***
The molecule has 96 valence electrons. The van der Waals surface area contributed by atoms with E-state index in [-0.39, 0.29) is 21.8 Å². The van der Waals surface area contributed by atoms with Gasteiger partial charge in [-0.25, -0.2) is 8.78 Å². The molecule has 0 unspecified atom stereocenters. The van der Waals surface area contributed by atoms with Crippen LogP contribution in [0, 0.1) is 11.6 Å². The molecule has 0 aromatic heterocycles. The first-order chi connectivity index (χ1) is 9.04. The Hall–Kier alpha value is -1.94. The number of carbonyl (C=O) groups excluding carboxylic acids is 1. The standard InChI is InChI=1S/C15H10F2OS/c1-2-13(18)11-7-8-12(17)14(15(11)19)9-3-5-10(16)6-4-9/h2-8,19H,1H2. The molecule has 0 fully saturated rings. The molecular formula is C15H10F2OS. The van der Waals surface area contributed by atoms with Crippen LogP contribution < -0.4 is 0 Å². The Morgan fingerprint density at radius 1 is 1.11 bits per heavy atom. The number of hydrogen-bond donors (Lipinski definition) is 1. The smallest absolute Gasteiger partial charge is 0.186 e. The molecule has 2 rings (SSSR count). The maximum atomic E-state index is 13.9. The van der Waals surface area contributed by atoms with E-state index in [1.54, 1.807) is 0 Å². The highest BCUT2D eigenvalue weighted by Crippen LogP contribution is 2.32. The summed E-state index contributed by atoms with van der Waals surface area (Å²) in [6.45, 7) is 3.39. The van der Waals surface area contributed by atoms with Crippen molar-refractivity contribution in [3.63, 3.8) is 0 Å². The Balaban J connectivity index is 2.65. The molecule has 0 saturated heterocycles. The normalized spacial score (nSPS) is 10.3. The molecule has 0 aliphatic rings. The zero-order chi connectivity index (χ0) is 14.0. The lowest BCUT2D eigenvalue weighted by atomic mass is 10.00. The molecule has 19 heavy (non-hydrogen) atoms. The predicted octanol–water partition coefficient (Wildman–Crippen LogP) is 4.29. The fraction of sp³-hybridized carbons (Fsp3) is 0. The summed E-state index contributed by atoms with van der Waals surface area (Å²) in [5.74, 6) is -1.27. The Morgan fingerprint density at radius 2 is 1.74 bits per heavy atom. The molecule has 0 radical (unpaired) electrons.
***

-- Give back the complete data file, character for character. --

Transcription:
The molecule has 96 valence electrons. The van der Waals surface area contributed by atoms with E-state index in [-0.39, 0.29) is 21.8 Å². The van der Waals surface area contributed by atoms with Gasteiger partial charge in [-0.25, -0.2) is 8.78 Å². The molecule has 0 unspecified atom stereocenters. The van der Waals surface area contributed by atoms with Crippen LogP contribution in [0, 0.1) is 11.6 Å². The molecule has 0 aromatic heterocycles. The first-order chi connectivity index (χ1) is 9.04. The Hall–Kier alpha value is -1.94. The number of carbonyl (C=O) groups excluding carboxylic acids is 1. The standard InChI is InChI=1S/C15H10F2OS/c1-2-13(18)11-7-8-12(17)14(15(11)19)9-3-5-10(16)6-4-9/h2-8,19H,1H2. The molecule has 0 fully saturated rings. The molecular formula is C15H10F2OS. The van der Waals surface area contributed by atoms with Crippen LogP contribution < -0.4 is 0 Å². The Morgan fingerprint density at radius 1 is 1.11 bits per heavy atom. The number of hydrogen-bond donors (Lipinski definition) is 1. The smallest absolute Gasteiger partial charge is 0.186 e. The molecule has 2 rings (SSSR count). The maximum atomic E-state index is 13.9. The van der Waals surface area contributed by atoms with E-state index in [1.54, 1.807) is 0 Å². The highest BCUT2D eigenvalue weighted by Crippen LogP contribution is 2.32. The summed E-state index contributed by atoms with van der Waals surface area (Å²) in [6.45, 7) is 3.39. The van der Waals surface area contributed by atoms with Crippen molar-refractivity contribution in [3.63, 3.8) is 0 Å². The Balaban J connectivity index is 2.65. The molecule has 0 saturated heterocycles. The normalized spacial score (nSPS) is 10.3. The molecule has 0 aliphatic rings. The zero-order chi connectivity index (χ0) is 14.0. The lowest BCUT2D eigenvalue weighted by atomic mass is 10.00. The molecule has 19 heavy (non-hydrogen) atoms. The predicted octanol–water partition coefficient (Wildman–Crippen LogP) is 4.29. The fraction of sp³-hybridized carbons (Fsp3) is 0. The summed E-state index contributed by atoms with van der Waals surface area (Å²) in [5.74, 6) is -1.27. The Morgan fingerprint density at radius 2 is 1.74 bits per heavy atom. The molecule has 0 radical (unpaired) electrons.